Every commercial property should be managed and optimised to a plan. This is in fact, a business plan or version of it and it is to be prepared by property managers.
It should be prepared once a year and just before the commencement of the financial period to which the building performs.
It should be monitored monthly and adjusted as required quarterly during the year.
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Commercial and Retail Property Management Planning
At the end of the year, your good property management practices should have brought you in on the targets to your plan or close thereto. This gives the property a performance plan and KPIs for rental and expenditure performance.
The parts of your plan should include:
- Income budget for current and future 3 years
- Existing tenants
- New tenants
- Vacant areas
- Expenditure budget for current and future 3 years
- Rates and taxes
- Repairs and maintenance
- All other known outgoings in separate categories
- Outgoings recovery budget for existing tenants
- Reconciliation processes
- Lease recovery provisions
- Default strategies
- Rental strategy
- Net rents (existing and targeted)
- Gross rents (existing and targeted)
- Lease options and expiry strategy for all tenantable areas
- Existing tenants and tenant mix
- New tenants
- All tenant lettable areas
- Standard lease practices and terms for new leases
- Incentive strategy where necessary for new and existing leases
- Capital expenditure strategy for 3 – 5 years
- Arrears processes and default monitoring of tenants
- Refurbishment plans and timelines
- Maintenance plans for ongoing property performance
- Insurance and risk monitoring
- Any heritage matters and risks
- Any environmental matters and risks
- Any workplace health and safety matters and risks
- The monitoring of critical lease dates and covenants
- Tenant contact plans and progress reports
- Expansion and contraction plans for existing tenants
- Matching of the plan to the owner’s holding pattern or disposal pattern within their portfolio.
When looking at these things you need to consider all know and expected issues.
Starting Your Property Plan
First and foremost you concentrate on what you have in your building by way of tenants. What size and type of rental can you get from the property?
When looking at the potential return of the property from the tenancy mix angle, the cash flow aspects requiring future awareness include:
- rent review profiles
- lease expires
- lease term
- rent types
- option periods
- outgoings recoveries
The more tenants you have the more complex this gets. Elements such as these will affect the potential income from the property into the future. Look for the peaks and troughs as well as opportunities in tenant mix and placement.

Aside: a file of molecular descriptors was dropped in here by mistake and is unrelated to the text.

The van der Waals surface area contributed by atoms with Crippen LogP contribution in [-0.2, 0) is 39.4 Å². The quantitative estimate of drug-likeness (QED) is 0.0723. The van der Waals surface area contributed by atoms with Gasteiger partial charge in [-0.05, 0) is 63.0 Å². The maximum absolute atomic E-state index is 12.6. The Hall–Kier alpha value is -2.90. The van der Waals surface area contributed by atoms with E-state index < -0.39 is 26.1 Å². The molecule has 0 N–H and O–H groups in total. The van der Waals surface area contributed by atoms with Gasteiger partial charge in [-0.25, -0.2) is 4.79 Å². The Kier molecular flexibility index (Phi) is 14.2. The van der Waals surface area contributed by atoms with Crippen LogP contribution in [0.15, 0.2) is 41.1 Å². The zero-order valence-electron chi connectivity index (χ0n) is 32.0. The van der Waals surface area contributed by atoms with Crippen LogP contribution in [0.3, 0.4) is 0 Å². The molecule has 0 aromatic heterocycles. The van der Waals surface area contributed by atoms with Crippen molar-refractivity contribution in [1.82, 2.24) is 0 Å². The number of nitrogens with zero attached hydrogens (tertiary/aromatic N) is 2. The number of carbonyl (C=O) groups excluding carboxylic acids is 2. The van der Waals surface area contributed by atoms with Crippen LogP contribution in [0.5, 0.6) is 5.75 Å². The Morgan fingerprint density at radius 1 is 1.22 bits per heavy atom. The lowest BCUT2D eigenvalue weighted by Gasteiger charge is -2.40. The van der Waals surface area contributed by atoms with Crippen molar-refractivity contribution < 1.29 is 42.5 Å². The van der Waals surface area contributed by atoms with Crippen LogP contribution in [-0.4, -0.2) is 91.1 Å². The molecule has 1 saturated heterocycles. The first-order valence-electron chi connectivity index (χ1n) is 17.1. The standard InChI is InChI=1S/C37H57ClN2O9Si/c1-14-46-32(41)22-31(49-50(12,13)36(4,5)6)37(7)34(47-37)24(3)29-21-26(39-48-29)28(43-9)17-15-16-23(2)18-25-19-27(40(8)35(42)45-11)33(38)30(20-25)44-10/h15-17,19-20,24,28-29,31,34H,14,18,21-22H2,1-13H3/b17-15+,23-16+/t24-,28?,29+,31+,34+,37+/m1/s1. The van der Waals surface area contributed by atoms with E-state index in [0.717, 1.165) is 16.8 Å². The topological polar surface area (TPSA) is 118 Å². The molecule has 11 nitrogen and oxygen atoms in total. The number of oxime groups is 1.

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Balance Your Leases and Expire Dates
You should explore the ramifications of all such tenant events, and any others in the relative property leases that impact the owner. In doing this the property is carefully prepared for sales activity, leasing opportunities, and all other future property income opportunities.
Seek to minimise major ‘dips’ for your clients in cash flow and the threat of vacancy periods. The lease and the balance of all the leases against each other is, therefore, a big part of the tenant mix balance.
You would not normally want to have a number of leases falling vacant at or around the same time. This is only done when you want to remix or redevelop the property and hence the only way to achieve that would be through the creation of vacancies.
The best way to consider and construct the multiple tenant activities and plans in a complex property are to graph the tenants in a calendar display over say the next 3 years. You can then see where you need to handle cash flow exposure issues created by lease vacancies and expires.
Larger Property Planning
The larger the property, the greater the need to have a business plan to consolidate the performance of the property. The business plan will have ramifications on the design of the tenancy mix.
The business plan will set directions for the property given the known demographics of the community and the local businesses. Business plans are very useful with retail properties where the success of the tenant is driven by the customer’s acceptance and use of the property.
The business plan for a property is designed to set essential standards and targets within —
- choices of tenant
- ideal lease terms
- expiry profiles
- targeted rentals
- product offering for customers
- levels of rental relevant to rent reviews
As the agent working with the client to enhance the tenancy mix requirements, you can adopt this business plan approach with adjustments for the suitability of tenants and the size of the property.